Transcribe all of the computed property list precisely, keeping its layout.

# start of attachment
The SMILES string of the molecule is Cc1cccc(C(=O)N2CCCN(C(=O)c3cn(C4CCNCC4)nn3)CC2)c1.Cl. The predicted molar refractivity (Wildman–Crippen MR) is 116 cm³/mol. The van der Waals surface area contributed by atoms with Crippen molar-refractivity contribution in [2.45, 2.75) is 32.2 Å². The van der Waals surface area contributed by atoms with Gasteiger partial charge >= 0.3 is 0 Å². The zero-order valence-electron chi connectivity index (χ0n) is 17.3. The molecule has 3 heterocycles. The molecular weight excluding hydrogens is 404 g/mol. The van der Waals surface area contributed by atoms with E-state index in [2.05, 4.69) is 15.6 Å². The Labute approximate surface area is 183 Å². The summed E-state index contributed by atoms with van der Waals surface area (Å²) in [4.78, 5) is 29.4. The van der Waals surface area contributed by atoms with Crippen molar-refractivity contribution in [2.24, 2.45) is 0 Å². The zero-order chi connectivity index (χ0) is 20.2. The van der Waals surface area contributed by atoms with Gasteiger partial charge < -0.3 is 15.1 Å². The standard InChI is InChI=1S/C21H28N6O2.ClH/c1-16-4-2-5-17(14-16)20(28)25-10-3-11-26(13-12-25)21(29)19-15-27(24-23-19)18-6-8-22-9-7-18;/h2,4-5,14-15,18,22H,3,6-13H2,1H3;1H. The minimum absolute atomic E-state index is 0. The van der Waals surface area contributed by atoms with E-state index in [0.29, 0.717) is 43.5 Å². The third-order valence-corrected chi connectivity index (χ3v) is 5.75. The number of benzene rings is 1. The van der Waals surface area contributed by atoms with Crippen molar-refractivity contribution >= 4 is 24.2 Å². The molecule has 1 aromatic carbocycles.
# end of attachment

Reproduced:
The SMILES string of the molecule is Cc1cccc(C(=O)N2CCCN(C(=O)c3cn(C4CCNCC4)nn3)CC2)c1.Cl. The predicted molar refractivity (Wildman–Crippen MR) is 116 cm³/mol. The van der Waals surface area contributed by atoms with Crippen molar-refractivity contribution in [2.45, 2.75) is 32.2 Å². The van der Waals surface area contributed by atoms with Gasteiger partial charge >= 0.3 is 0 Å². The zero-order valence-electron chi connectivity index (χ0n) is 17.3. The molecule has 3 heterocycles. The molecular weight excluding hydrogens is 404 g/mol. The van der Waals surface area contributed by atoms with E-state index in [2.05, 4.69) is 15.6 Å². The Labute approximate surface area is 183 Å². The summed E-state index contributed by atoms with van der Waals surface area (Å²) in [4.78, 5) is 29.4. The van der Waals surface area contributed by atoms with Crippen molar-refractivity contribution in [2.24, 2.45) is 0 Å². The zero-order chi connectivity index (χ0) is 20.2. The van der Waals surface area contributed by atoms with Gasteiger partial charge < -0.3 is 15.1 Å². The standard InChI is InChI=1S/C21H28N6O2.ClH/c1-16-4-2-5-17(14-16)20(28)25-10-3-11-26(13-12-25)21(29)19-15-27(24-23-19)18-6-8-22-9-7-18;/h2,4-5,14-15,18,22H,3,6-13H2,1H3;1H. The minimum absolute atomic E-state index is 0. The van der Waals surface area contributed by atoms with E-state index in [0.29, 0.717) is 43.5 Å². The third-order valence-corrected chi connectivity index (χ3v) is 5.75. The number of benzene rings is 1. The van der Waals surface area contributed by atoms with Crippen molar-refractivity contribution >= 4 is 24.2 Å². The molecule has 1 aromatic carbocycles.